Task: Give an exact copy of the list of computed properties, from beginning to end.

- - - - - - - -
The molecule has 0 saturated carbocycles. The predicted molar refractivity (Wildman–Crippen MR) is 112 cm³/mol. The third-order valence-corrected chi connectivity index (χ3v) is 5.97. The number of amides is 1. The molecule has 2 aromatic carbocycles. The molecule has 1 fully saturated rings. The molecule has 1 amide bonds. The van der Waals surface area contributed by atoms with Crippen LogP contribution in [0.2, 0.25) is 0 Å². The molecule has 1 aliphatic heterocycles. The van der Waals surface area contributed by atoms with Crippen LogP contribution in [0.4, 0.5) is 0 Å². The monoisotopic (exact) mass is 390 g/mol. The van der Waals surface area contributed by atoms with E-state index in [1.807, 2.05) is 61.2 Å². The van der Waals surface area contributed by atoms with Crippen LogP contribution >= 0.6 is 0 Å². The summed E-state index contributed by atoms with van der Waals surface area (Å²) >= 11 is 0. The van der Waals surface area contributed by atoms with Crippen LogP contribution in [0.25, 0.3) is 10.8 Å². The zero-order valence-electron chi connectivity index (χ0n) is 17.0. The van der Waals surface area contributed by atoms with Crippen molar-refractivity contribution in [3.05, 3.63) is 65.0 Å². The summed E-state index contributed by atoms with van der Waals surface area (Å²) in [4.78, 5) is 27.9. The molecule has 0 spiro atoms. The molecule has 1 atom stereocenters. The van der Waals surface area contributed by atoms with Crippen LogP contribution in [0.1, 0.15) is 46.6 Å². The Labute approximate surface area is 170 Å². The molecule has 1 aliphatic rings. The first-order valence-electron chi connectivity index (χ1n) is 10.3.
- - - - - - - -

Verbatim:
The molecule has 0 saturated carbocycles. The predicted molar refractivity (Wildman–Crippen MR) is 112 cm³/mol. The third-order valence-corrected chi connectivity index (χ3v) is 5.97. The number of amides is 1. The molecule has 2 aromatic carbocycles. The molecule has 1 fully saturated rings. The molecule has 1 amide bonds. The van der Waals surface area contributed by atoms with Crippen LogP contribution in [0.2, 0.25) is 0 Å². The molecule has 1 aliphatic heterocycles. The van der Waals surface area contributed by atoms with Crippen LogP contribution in [0.4, 0.5) is 0 Å². The monoisotopic (exact) mass is 390 g/mol. The van der Waals surface area contributed by atoms with E-state index in [1.807, 2.05) is 61.2 Å². The van der Waals surface area contributed by atoms with Crippen LogP contribution >= 0.6 is 0 Å². The summed E-state index contributed by atoms with van der Waals surface area (Å²) >= 11 is 0. The van der Waals surface area contributed by atoms with Crippen LogP contribution in [0.25, 0.3) is 10.8 Å². The zero-order valence-electron chi connectivity index (χ0n) is 17.0. The van der Waals surface area contributed by atoms with Crippen molar-refractivity contribution in [3.05, 3.63) is 65.0 Å². The summed E-state index contributed by atoms with van der Waals surface area (Å²) in [4.78, 5) is 27.9. The molecule has 0 spiro atoms. The molecule has 1 atom stereocenters. The van der Waals surface area contributed by atoms with Crippen LogP contribution in [0.1, 0.15) is 46.6 Å². The Labute approximate surface area is 170 Å². The molecule has 1 aliphatic rings. The first-order valence-electron chi connectivity index (χ1n) is 10.3.